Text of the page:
the making of The Harpsichord Diaries
Andrea Love, Elaine Funaro & Eric Love
How it began…
My favorite record as a little girl was Said the Piano to the Harpsichord. It began with a gentle narrator setting the scene: “Everyone had gone to bed. The house was dark. Down in the music room, an old harpsichord began to play. It was a sad piece.” But suddenly, a grand piano in the corner interrupts: “Say, can’t you play anything cheerful.” And he launches into a bombastic performance. They carry on a spirited argument, teasing each other and showing off their unique musical strengths.
PIANO: What makes you sound so tinny?
HARPSICHORD: You’re like a big drum, bang bang bang!
I wasn’t allowed to turn the record over because my mother was afraid I was going to scratch it. So, I listened to this first half a lot. It wasn’t until I was older that I got to hear the conclusion.
PIANO: You know, I’ve often thought your old harpsichord music was less interesting than mine, but maybe that’s because I can’t do all those things with it.
HARPSICHORD: Well, I wish I could make accents as well as the piano. Let’s play something together.
The magic of those two musical instruments talking and playing together sparked my imagination. Young People’s Records released Said the Piano to the Harpsichord in 1948. This record lasted all of six and a half minutes, and launched a life-long musical career. It is no wonder that I am a harpsichordist married to a pianist; and that our twins, Eric and Andrea, are both extremely talented musicians and artists. I hope that The Harpsichord Diaries will inspire generations to come with the wonder and awe I felt all those years ago.
What it became…
I created a one-woman show called A Nod to the 90s. This theatrical concert featured historical stories paired with harpsichord music from over 400 years. Most people think of the harpsichord as an instrument whose repertoire ended in the 18th century with J.S. Bach. The piano’s popularity pushed the harpsichord into obscurity for over a century. I discovered a Rigadon, composed by Francis Thomé in 1892, one of very few pieces written for the harpsichord in the 19th century. This inspired me to use the decade of the 90s in each of five centuries to highlight the evolution of harpsichord music. As a musician who is passionate about contemporary repertoire, I wanted to demonstrate how the harpsichord has stayed relevant into the 20th — and now 21st — century. A Nod to the 90s was the genesis of the audio play, Elena’s Dream, that inspired the children’s book, The Harpsichord Diaries.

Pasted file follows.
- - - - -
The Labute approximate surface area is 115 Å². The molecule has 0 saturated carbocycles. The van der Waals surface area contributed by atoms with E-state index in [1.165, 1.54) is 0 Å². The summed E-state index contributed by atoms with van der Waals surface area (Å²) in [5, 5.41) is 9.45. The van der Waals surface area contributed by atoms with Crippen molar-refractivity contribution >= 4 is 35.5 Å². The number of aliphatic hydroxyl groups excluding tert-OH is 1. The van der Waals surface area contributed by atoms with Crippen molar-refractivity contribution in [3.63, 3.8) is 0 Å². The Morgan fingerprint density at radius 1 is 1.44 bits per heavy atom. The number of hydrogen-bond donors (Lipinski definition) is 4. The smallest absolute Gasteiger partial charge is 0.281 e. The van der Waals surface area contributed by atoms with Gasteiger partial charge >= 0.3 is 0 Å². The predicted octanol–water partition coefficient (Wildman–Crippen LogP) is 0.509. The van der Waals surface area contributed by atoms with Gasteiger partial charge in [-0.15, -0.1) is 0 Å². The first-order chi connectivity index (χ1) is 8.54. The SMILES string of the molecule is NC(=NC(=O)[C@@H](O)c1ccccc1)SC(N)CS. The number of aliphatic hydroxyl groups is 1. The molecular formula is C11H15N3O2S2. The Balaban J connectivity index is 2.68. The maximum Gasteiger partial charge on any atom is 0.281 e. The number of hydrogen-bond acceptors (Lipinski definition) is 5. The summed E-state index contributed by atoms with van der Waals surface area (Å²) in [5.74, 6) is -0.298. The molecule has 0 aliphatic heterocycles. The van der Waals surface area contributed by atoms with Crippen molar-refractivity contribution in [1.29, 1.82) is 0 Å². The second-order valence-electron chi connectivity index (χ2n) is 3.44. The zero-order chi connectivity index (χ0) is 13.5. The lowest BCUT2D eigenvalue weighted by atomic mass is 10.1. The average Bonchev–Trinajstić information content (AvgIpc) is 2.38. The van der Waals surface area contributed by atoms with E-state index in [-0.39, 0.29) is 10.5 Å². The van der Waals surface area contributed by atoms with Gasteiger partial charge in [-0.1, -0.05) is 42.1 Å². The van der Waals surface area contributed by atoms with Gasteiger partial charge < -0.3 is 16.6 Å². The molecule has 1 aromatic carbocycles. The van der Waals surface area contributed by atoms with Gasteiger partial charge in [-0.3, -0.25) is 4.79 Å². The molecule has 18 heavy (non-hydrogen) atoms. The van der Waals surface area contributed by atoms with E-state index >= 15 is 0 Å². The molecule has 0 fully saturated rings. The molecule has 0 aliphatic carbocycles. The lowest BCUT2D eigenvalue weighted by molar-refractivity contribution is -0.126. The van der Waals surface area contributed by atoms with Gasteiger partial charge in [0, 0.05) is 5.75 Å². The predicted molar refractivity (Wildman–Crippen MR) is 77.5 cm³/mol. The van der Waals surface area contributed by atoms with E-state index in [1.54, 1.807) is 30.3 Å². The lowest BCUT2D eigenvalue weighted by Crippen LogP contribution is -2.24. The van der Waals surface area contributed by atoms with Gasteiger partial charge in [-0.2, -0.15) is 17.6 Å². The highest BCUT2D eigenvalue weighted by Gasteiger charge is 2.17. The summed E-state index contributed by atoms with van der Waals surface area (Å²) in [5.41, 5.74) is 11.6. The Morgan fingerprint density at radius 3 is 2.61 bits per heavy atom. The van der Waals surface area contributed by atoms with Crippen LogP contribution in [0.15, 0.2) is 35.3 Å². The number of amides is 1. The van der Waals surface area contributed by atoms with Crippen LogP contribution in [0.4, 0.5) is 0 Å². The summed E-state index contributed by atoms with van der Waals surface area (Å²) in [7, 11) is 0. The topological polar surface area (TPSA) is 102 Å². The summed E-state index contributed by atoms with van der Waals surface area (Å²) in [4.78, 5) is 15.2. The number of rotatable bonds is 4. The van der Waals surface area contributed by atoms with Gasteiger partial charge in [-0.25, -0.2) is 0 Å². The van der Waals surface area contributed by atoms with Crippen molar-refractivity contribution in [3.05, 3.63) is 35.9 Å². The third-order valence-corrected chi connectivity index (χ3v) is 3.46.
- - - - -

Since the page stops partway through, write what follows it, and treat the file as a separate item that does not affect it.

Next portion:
Inspiration for the Harpsichord Diaries
1960 Elaine hears the record Said the Piano to the Harpsichord.
1968 Elaine studies the harpsichord at Interlochen summer music camp.
1970 Elaine enrolls in Oberlin Conservatory as a pianist.
1972 Elaine switches from piano to harpsichord while studying abroad at the Conservatorio Luigi Cherubini in Florence, Italy.
1976 Elaine purchases her very first instrument from the Dowd Shop, Thomas Taskin.
1979 Elaine marries pianist Randall Love.
1982 Elaine purchases her second harpsichord, Henrick Hammer, while studying in Amsterdam.
1987 Twins Eric and Andrea Love are born in Durham, North Carolina.
1990 Twins start listening to Classical Kids CDs.
2004 Elaine performs A Nod to the 90’s, a one-woman show featuring five centuries of harpsichord music.
2008 Elaine hires Eric to direct a remount of A Nod to the 90’s, sparking the idea to use music and stories from this show to create an audio play in the style of Classical Kids and Said the Piano to the Harpsichord.
2009 Richard Kingston creates a modern harpsichord, Opus #333, also known as Kenneth King.
2009 Artist Lisa Creed paints Opus #333
2010 Virginia Virginal joins the Funaro harpsichord family for a trip to China.
2012 Elaine, Eric, and Andrea spend a week storyboarding the children’s book in Port Townsend, Washington.
2012 Elaine finishes 50 original haiku for the children’s book.
2012 Andrea completes 30 ink and watercolor illustrations.
2013 Eric finishes the script for The Harpsichord Diaries – An Audio Play, which sparks the idea to adapt the play into a children’s book.
2015 Elaine holds a special recording session for the audio play featuring all four harpsichords in the Duke Chapel.
2015 Eric spends three days in a recording studio voicing 28 characters for the audio play and narrating the haiku for the children’s book.
2015 Eric spends six months on the soundtracks, layering together harpsichord music, voice overs, and sound effects.
2016 The Harpsichord Diaries: A Musical Journey and The Harpsichord Diaries. . . An Audio Play are born with Lisa Creed doing the initial book layout and just a few stapled copies are produced at A Laser Image Printing in Durham.
2018/2019 After screening some of Andrea’s animation works at Horse & Buggy Press, Elaine meets Dave Wofford of Horse & Buggy Press who advances the book design and coordinates the production of the book you are now holding.